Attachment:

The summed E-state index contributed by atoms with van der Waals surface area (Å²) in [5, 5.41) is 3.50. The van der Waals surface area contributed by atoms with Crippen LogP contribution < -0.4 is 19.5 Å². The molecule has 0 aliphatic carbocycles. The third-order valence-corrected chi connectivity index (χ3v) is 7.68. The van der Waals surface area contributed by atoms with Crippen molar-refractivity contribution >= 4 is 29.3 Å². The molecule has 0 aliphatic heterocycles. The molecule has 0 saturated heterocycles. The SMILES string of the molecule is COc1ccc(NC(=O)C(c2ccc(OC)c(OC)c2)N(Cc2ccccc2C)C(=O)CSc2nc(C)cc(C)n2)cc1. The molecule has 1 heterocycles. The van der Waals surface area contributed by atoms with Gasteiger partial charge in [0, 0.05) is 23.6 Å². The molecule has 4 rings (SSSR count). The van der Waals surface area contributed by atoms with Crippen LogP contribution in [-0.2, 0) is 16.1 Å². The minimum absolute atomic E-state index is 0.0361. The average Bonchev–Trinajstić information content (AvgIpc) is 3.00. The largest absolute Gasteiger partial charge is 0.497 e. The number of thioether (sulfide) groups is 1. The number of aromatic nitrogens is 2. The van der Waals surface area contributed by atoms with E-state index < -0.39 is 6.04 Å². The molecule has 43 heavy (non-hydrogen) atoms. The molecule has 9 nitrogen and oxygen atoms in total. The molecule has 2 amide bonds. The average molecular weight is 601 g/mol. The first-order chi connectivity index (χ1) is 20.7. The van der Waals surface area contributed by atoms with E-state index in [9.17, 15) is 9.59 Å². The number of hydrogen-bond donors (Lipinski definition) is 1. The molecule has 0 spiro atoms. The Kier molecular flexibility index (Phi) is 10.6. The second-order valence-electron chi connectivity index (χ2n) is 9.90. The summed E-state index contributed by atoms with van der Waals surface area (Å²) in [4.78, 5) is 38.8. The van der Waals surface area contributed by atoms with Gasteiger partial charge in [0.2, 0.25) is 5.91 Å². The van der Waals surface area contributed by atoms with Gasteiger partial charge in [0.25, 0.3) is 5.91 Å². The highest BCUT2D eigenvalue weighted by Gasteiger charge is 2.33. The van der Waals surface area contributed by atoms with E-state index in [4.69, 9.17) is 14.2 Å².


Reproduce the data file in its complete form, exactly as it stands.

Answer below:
The summed E-state index contributed by atoms with van der Waals surface area (Å²) in [5, 5.41) is 3.50. The van der Waals surface area contributed by atoms with Crippen LogP contribution < -0.4 is 19.5 Å². The molecule has 0 aliphatic carbocycles. The third-order valence-corrected chi connectivity index (χ3v) is 7.68. The van der Waals surface area contributed by atoms with Crippen molar-refractivity contribution >= 4 is 29.3 Å². The molecule has 0 aliphatic heterocycles. The molecule has 0 saturated heterocycles. The SMILES string of the molecule is COc1ccc(NC(=O)C(c2ccc(OC)c(OC)c2)N(Cc2ccccc2C)C(=O)CSc2nc(C)cc(C)n2)cc1. The molecule has 1 heterocycles. The van der Waals surface area contributed by atoms with Gasteiger partial charge in [0, 0.05) is 23.6 Å². The molecule has 4 rings (SSSR count). The van der Waals surface area contributed by atoms with Crippen LogP contribution in [-0.2, 0) is 16.1 Å². The minimum absolute atomic E-state index is 0.0361. The average Bonchev–Trinajstić information content (AvgIpc) is 3.00. The largest absolute Gasteiger partial charge is 0.497 e. The number of thioether (sulfide) groups is 1. The number of aromatic nitrogens is 2. The van der Waals surface area contributed by atoms with E-state index < -0.39 is 6.04 Å². The molecule has 43 heavy (non-hydrogen) atoms. The molecule has 9 nitrogen and oxygen atoms in total. The molecule has 2 amide bonds. The average molecular weight is 601 g/mol. The first-order chi connectivity index (χ1) is 20.7. The van der Waals surface area contributed by atoms with E-state index in [9.17, 15) is 9.59 Å². The number of hydrogen-bond donors (Lipinski definition) is 1. The molecule has 0 spiro atoms. The Kier molecular flexibility index (Phi) is 10.6. The second-order valence-electron chi connectivity index (χ2n) is 9.90. The summed E-state index contributed by atoms with van der Waals surface area (Å²) in [4.78, 5) is 38.8. The van der Waals surface area contributed by atoms with Gasteiger partial charge in [0.2, 0.25) is 5.91 Å². The van der Waals surface area contributed by atoms with Gasteiger partial charge in [0.25, 0.3) is 5.91 Å². The highest BCUT2D eigenvalue weighted by Gasteiger charge is 2.33. The van der Waals surface area contributed by atoms with E-state index in [4.69, 9.17) is 14.2 Å².